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Posted on June 5, 2020 at 1:41 PM by kkocher kkocher
J. W. Jones purchased the lot at the corner of W. Washington and S. First streets around the turn of the twentieth century, shortly after the Colored Farmers Alliance Store at this location had been destroyed by fire. The 1901 Fire Insurance Map shows a two-story brick building with a corner entrance standing on the lot presumably built by Jones. This map indicates that the first floor housed a restaurant. We assume this eatery was owned by and catered to an African American clientele as this area of Madison was the nexus of Madison’s black businesses. For the next sixty years or so, through the years of Jim Crow and segregation, this building provided a place for African Americans to conduct commerce.
Unfortunately, the names of many of those businesses have been lost to time. While old Madison newspapers are one of the best resources to learn the names of businesses past, black businesses tended to advertise less often or not at all. The name of the restaurant in 1901 or the pool hall on a 1909 map can be found nowhere in the newspapers of the day. Incorporation was something that legally required advertisement, so we know that eleven gentlemen incorporated the Star Drug Company, Madison’s second and longest-lived African American drug store. Among them was Dr. J. F. Smith.
We do not know when James Franklin Smith arrived in Madison, the first mention of Dr. Smith in the Madisonian was in 1917. A native of Alabama, he was a graduate of Meharry Medical College in Nashville, Tennessee. He practiced a short time in Florida before coming to Madison. James married Eva Kennedy in 1917, and according to a 1991 article by Mrs. Neal, Eva was the operator of the Star Drug Store. Upstairs, Dr. Smith had his office. An old photo with the building in the background shows his sign in the parapet: “J. F. Smith, Physician & Surgeon.”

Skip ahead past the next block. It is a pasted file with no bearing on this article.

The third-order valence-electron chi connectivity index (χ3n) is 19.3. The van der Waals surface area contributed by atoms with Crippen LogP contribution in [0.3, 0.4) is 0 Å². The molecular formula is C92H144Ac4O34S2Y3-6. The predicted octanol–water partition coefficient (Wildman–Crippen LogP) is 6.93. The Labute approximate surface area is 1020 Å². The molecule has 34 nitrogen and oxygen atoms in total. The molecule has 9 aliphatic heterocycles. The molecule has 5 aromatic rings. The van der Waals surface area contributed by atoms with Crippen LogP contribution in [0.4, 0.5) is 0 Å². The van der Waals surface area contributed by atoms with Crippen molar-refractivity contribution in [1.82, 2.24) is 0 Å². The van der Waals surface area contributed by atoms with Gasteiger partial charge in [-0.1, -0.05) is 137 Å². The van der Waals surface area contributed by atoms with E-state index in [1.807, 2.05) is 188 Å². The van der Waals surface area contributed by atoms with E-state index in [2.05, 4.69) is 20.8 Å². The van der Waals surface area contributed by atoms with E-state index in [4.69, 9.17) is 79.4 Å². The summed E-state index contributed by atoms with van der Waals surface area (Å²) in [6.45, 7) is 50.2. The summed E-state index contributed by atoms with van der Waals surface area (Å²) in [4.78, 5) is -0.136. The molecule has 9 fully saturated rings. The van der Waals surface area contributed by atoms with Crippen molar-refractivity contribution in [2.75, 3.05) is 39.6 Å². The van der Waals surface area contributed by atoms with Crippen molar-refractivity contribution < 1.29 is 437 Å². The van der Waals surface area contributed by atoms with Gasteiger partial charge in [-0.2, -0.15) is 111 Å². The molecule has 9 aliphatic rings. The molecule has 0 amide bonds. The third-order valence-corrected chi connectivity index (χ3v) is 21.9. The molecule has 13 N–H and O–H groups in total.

Smith was not the only medical professional associated with the building. The September 24, 1926 Madisonian had this snippet under the title, Trained Nurse: “Sara B. Alford, colored graduate nurse, will return to Madison, and will accept all calls. Can be reached at Star Drug Co. Telephone 9106.” J. F. Smith would eventually come to own the building. The upstairs space contained not only Smith’s office, but rental space for other businesses. A 1959 article describing a fire that gutted the upstairs of the building noted that “Dr. Smith’s office, a Negro barber shop, and a radio repair shop were destroyed.” Smith continued to see patients here until retiring in 1961 after 52 years of practice.
Star Drug’s tenure was not as long as Dr. Smith’s practice. In 1928, the name changed to “The Progressive Star” for unknown reasons. Also unknown is when the drug store closed-up shop. The ground floor became the realm of restaurants again. This was the location of the notorious “DeMo's” cafe mentioned in Raymond Andrews’s memoir, The Last Radio Baby which he described as famous for fried fish, fights, and “sin.” In 1958, the Freezette, Madison’s popular ice cream shop on Hwy 441, opened up "a branch grill on West Washington St. for the colored." Folks could find The Corner Grill here in the 1970s. After this time, several offices occupied the building, primarily Conner Realty, later NBC Realty.
During the years following the fire and into the 1990s, the building underwent changes – stuccoing the brick, shortening the windows, closing the door to the upstairs, moving the main entrance from the corner – which significantly impacted the historic character of the building. So much so that when Madison’s National Register of Historic Places District was established, the building was listed as "noncontributing." The Downtown Development Authority of Madison purchased the building in 2013, later selling it to Algin Realty with an agreement to historically rehabilitate the building. The stucco was removed prompting the National Park Service to change its NR status to "contributing." Further work is underway reversing past changes and returning the building to the original look. The first floor will house Algin’s Madison office and the upstairs will be living space.
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